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Chinese government lures battery maker Boston Power to China. A new strategy?

October 15, 2011

Hey, wadda ya know. It appears the Chinese government is looking overseas for good battery technology. And putting its support where its mouth is.

Does this herald a new electric vehicle sector development strategy for China? Will we see more support from the Chinese government for foreign companies with electric vehicle technology? Is this a way to get some technology without trying to force foreign automakers to fork it over?

In late September, Boston Power, a Massachusetts-based producer of lithium-ion batteries,  www.boston-power.com announced it had received a US$125 million investment, and that it was moving to China.  http://www.autoobserver.com/2011/09/new-investor-refocuses-boston-power-on-china.html

The investment includes cash from private investors and support from the Chinese government. The deal was arranged by GSR Ventures, a venture capital firm with offices in Silicon Valley and Beijing. www.gsrventures.cn  GSR managing director Sonny Wu told me via email that the Chinese government is providing “significant support for the company.” He wouldn’t elaborate. According to the press release, the government’s investment came in the form of grants, low-interest loans, and financial and tax incentives.

The money will be used to build a plant near Shanghai with capacity of 400 megawatt hour of lithium-ion battery cells per year cells by the end of 2012, more than tripling Boston Power’s production capacity. To put that in perspective, that equals batteries for some 20,000 passenger cars.

I talked to Boston Power founder Christina Lampe-Onnerud about the big move for her company.  Lampe-Onnerud (below) is now Boston Power’s international chairman. Sonny Wu of GSR Ventures is the new chairman.

Lampe-Onnerud figures China is Boston Power's future.

Why would the Chinese government chose to invest in foreign battery company given that there are so many battery makers in China, I asked  Lampe-Onnerud? “It was a merit-based award,” said Lampe-Onnerud. “The technology is rock solid. Our stuff works.”

Is Lampe-Onnerud worried about a glut of batteries on the China market? Overcapacity, that is? “I think there is always a huge need for high quality battery,” she said. “I think there is an overcapacity of cheap batteries,” she said. I guess not.

Boston Power claims its lithium-ion battery delivers the holy grail of EV battery technology: High energy density, long life, fast charging, and safety. Oh, and environmental sustainability. Who could ask for more?

Why China, I asked Lampe-Onnerud? She said: “We recognize that China is taking the lead in transportation. We are extremely well positioned in that; we are outperforming our competition in transport.”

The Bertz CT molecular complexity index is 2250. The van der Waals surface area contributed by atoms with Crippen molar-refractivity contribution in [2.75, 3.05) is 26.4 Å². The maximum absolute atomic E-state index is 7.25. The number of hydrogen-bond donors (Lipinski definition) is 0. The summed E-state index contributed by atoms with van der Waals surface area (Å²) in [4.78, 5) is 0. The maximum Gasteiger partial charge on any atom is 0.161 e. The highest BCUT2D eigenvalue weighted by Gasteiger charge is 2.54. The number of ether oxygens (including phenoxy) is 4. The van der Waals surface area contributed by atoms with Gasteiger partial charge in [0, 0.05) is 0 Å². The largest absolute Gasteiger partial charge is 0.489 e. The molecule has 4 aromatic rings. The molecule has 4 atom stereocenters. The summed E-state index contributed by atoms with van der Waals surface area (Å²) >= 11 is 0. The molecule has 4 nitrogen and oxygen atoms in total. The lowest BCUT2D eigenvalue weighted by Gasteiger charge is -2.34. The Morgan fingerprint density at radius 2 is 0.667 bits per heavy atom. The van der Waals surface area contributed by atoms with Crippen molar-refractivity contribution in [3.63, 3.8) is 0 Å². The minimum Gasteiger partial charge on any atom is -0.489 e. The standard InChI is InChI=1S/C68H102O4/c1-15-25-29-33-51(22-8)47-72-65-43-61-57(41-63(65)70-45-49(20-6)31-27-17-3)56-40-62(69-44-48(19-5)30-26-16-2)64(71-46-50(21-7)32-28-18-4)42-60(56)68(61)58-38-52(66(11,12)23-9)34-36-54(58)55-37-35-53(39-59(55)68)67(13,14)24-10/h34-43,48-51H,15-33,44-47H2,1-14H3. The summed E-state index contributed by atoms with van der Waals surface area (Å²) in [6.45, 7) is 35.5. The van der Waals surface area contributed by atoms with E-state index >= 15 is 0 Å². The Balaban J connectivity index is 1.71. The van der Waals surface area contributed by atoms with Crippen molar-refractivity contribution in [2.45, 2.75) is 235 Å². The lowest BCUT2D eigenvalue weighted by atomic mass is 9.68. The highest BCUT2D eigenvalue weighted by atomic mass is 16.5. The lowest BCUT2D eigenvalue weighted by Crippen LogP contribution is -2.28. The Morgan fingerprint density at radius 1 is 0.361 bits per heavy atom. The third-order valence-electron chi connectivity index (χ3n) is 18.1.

Okay, but isn’t she worried that Boston Power’s intellectual property will get nicked by a Chinese competitor who will then start producing similar batteries? “I’m not particularly nervous,” said Lampe-Onnerud. As a young company, Boston Power’s number one intent is to grow, she added.

Boston Power wanted to grow in the U.S., but its request in 2009 for $100 million in federal funding was rejected. Why, I asked? “Our company was maybe a little young” to get an award from the U.S. government, said Lampe-Onnerud. Boston Power’s focus in China will be on batteries for vehicles, said Lampe-Onnerud.

She wouldn’t say if it would focus on passenger cars or commercial vehicles. And though she said it is already talking to Chinese companies about using its battery, Lampe-Onnerud wouldn’t reveal any names. It will make an announcement regarding its customers in China within the next six months, she said.

This is not Boston Power’s first foray into China. It has a trading company in Shenzhen, said Lampe-Onnerud. She has long seen China as a destination for Boston Power. Though she doesn’t speak Chinese, and had never been to China before, in 2005 Lampe-Onnerud went to Shanghai to visit several battery manufacturers to try to talk them into doing a test run of her battery. One of the companies finally agreed, and Lampe-Onnerud paid for the run with her own money. When the Shanghai company wouldn’t agree to large-scale production, she produced the battery in Taiwan, said Lampe-Onnerud. The Shanghai battery maker has gone out of business, she said.

Lampe-Onnerud is ballsy and that impressed me. But there are still many questions surrounding Boston Power. Is its technology really as good as she claims? Who are these Chinese customers? What, exactly, is the Chinese government’s interest in Boston Power? Is it offering the same deal to other foreign companies?

I’ll sniff around when in China in November. Stay tuned! .

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